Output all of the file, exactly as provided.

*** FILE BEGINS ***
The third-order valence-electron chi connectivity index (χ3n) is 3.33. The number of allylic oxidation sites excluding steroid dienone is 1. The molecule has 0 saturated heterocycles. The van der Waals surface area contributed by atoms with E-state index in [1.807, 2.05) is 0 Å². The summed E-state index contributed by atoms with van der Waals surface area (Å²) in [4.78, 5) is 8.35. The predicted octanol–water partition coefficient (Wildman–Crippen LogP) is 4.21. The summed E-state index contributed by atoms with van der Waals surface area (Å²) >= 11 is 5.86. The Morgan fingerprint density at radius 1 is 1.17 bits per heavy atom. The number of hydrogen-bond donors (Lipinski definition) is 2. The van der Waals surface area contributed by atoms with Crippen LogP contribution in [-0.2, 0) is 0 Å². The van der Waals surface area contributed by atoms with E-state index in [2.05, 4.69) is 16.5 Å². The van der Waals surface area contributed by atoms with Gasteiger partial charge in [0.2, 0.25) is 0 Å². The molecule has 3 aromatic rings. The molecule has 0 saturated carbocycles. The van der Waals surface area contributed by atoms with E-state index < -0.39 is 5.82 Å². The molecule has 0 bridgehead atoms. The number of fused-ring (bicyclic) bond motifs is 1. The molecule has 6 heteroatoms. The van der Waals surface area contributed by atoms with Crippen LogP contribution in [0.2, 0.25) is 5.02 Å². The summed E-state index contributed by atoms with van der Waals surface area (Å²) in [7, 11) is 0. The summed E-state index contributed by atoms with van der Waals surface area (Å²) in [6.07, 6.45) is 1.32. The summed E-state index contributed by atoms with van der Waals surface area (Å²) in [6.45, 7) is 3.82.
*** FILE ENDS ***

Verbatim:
The third-order valence-electron chi connectivity index (χ3n) is 3.33. The number of allylic oxidation sites excluding steroid dienone is 1. The molecule has 0 saturated heterocycles. The van der Waals surface area contributed by atoms with E-state index in [1.807, 2.05) is 0 Å². The summed E-state index contributed by atoms with van der Waals surface area (Å²) in [4.78, 5) is 8.35. The predicted octanol–water partition coefficient (Wildman–Crippen LogP) is 4.21. The summed E-state index contributed by atoms with van der Waals surface area (Å²) >= 11 is 5.86. The Morgan fingerprint density at radius 1 is 1.17 bits per heavy atom. The number of hydrogen-bond donors (Lipinski definition) is 2. The van der Waals surface area contributed by atoms with Crippen LogP contribution in [-0.2, 0) is 0 Å². The van der Waals surface area contributed by atoms with E-state index in [2.05, 4.69) is 16.5 Å². The van der Waals surface area contributed by atoms with Gasteiger partial charge in [0.2, 0.25) is 0 Å². The molecule has 3 aromatic rings. The molecule has 0 saturated carbocycles. The van der Waals surface area contributed by atoms with E-state index < -0.39 is 5.82 Å². The molecule has 0 bridgehead atoms. The number of fused-ring (bicyclic) bond motifs is 1. The molecule has 6 heteroatoms. The van der Waals surface area contributed by atoms with Crippen LogP contribution in [0.2, 0.25) is 5.02 Å². The summed E-state index contributed by atoms with van der Waals surface area (Å²) in [7, 11) is 0. The summed E-state index contributed by atoms with van der Waals surface area (Å²) in [6.07, 6.45) is 1.32. The summed E-state index contributed by atoms with van der Waals surface area (Å²) in [6.45, 7) is 3.82.